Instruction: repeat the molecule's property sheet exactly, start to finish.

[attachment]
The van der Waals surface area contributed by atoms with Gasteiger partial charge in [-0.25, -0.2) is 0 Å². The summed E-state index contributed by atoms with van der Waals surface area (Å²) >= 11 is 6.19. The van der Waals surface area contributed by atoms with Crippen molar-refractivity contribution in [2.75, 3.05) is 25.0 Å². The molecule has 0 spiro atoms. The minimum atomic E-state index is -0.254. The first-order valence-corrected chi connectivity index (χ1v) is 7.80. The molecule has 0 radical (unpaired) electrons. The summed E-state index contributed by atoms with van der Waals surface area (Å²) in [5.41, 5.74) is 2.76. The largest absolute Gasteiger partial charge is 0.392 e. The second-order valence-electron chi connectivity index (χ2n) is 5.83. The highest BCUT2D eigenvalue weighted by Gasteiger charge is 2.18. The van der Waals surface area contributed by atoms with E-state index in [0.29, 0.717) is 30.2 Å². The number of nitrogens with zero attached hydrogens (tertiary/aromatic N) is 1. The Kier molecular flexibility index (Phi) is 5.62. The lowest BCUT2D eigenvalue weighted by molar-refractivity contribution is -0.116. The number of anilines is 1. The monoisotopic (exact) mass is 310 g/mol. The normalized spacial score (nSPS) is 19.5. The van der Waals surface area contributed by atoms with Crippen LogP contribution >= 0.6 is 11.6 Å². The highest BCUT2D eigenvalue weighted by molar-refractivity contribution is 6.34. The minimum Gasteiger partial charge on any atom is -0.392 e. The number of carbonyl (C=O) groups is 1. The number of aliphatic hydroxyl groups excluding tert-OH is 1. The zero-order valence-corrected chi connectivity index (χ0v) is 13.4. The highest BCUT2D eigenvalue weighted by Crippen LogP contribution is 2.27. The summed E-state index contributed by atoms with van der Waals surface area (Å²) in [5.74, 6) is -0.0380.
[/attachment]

The van der Waals surface area contributed by atoms with Gasteiger partial charge in [-0.25, -0.2) is 0 Å². The summed E-state index contributed by atoms with van der Waals surface area (Å²) >= 11 is 6.19. The van der Waals surface area contributed by atoms with Crippen molar-refractivity contribution in [2.75, 3.05) is 25.0 Å². The molecule has 0 spiro atoms. The minimum atomic E-state index is -0.254. The first-order valence-corrected chi connectivity index (χ1v) is 7.80. The molecule has 0 radical (unpaired) electrons. The summed E-state index contributed by atoms with van der Waals surface area (Å²) in [5.41, 5.74) is 2.76. The largest absolute Gasteiger partial charge is 0.392 e. The second-order valence-electron chi connectivity index (χ2n) is 5.83. The highest BCUT2D eigenvalue weighted by Gasteiger charge is 2.18. The van der Waals surface area contributed by atoms with E-state index in [0.29, 0.717) is 30.2 Å². The number of nitrogens with zero attached hydrogens (tertiary/aromatic N) is 1. The Kier molecular flexibility index (Phi) is 5.62. The lowest BCUT2D eigenvalue weighted by molar-refractivity contribution is -0.116. The number of anilines is 1. The monoisotopic (exact) mass is 310 g/mol. The normalized spacial score (nSPS) is 19.5. The van der Waals surface area contributed by atoms with Crippen LogP contribution >= 0.6 is 11.6 Å². The highest BCUT2D eigenvalue weighted by molar-refractivity contribution is 6.34. The minimum Gasteiger partial charge on any atom is -0.392 e. The number of carbonyl (C=O) groups is 1. The number of aliphatic hydroxyl groups excluding tert-OH is 1. The zero-order valence-corrected chi connectivity index (χ0v) is 13.4. The highest BCUT2D eigenvalue weighted by Crippen LogP contribution is 2.27. The summed E-state index contributed by atoms with van der Waals surface area (Å²) in [5.74, 6) is -0.0380.